The formal charge cited specific instances that he was alleged to have collected admittance fees, removed objectionable customers and closed the doors at closing hours. He had also associated with a woman wanted for burglary. Two years later, in 1966, Norton Sr. was shot in the leg during an altercation over a strip tease dancer. Tragically, his wife, Ellyn, was killed along with two others in a 1970 car accident on Illinois Route 127, just north of Greenville, Illinois, after another vehicle crossed the centerline and struck them head-on.

      By 1973, Norton Sr. was a widower living on his military pension who did not have the means to make his sons five-figure bail. A few months ago, I tracked down a woman, a family acquaintance who had been the live-in girlfriend of a rival drug lord. She hesitantly told me that a pair of Norton Jr.s midlevel drug captains posted the $50,000 cash bond. I was unable to find a trace of either man in public records, but she said they were looking after their own interests. The drug-runners needed Norton out of jail, away from federal agents and potential jailhouse informants. They need Norton to handle that business, the ex-girlfriend told me.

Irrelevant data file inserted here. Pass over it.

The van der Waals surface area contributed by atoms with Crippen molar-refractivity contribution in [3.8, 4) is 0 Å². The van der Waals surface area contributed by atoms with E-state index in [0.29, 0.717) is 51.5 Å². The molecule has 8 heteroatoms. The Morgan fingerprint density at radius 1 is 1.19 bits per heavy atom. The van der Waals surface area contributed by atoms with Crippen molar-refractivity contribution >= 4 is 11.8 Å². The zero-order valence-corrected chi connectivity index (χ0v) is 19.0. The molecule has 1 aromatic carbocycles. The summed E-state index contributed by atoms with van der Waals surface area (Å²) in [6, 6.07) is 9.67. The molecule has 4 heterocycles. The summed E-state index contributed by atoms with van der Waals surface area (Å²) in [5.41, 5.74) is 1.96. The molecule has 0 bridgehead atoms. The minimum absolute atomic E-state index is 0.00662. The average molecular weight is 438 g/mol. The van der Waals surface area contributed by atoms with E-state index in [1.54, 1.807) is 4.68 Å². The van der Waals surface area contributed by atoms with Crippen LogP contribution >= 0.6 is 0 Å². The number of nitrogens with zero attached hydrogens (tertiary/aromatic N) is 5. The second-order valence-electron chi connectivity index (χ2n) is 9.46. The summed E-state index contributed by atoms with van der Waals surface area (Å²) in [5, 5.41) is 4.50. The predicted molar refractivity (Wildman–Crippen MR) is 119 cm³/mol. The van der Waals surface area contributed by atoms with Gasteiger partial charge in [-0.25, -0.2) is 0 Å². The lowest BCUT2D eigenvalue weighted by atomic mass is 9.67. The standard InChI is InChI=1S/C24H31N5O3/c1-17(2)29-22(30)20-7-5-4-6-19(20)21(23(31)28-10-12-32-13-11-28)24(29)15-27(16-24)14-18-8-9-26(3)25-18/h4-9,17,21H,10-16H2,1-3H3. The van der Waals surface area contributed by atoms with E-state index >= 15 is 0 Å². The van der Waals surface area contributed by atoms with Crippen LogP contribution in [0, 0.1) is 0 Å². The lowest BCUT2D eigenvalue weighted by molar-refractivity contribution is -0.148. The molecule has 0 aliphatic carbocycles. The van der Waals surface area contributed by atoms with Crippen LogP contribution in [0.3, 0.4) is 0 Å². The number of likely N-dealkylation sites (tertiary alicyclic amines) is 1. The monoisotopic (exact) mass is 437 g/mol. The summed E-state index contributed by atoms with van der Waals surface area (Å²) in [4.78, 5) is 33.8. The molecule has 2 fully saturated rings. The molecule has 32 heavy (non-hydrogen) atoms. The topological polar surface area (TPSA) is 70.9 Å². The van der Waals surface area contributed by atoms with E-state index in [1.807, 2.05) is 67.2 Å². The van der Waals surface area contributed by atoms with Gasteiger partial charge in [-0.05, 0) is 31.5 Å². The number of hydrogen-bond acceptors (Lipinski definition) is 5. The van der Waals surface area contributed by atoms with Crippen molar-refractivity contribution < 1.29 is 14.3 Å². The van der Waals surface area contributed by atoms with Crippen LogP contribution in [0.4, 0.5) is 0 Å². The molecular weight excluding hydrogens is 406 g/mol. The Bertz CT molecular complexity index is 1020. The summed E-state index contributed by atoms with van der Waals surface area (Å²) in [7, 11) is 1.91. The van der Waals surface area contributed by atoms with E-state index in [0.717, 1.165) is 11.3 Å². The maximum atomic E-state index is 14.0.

The government witness needed to be found and silenced.

      When Norton was first taken into custody, investigators reportedly pressured him about his ties to drug gangs operating in St. Louisincluding the notorious Petty Brothersand offered him a deal that included immunity but no federal protection. Norton refused to tell FBI and DEA agents who he was working for. Roland aint wanna die, the rivals ex-girlfriend said, and he damn sure aint wanna to go to jail.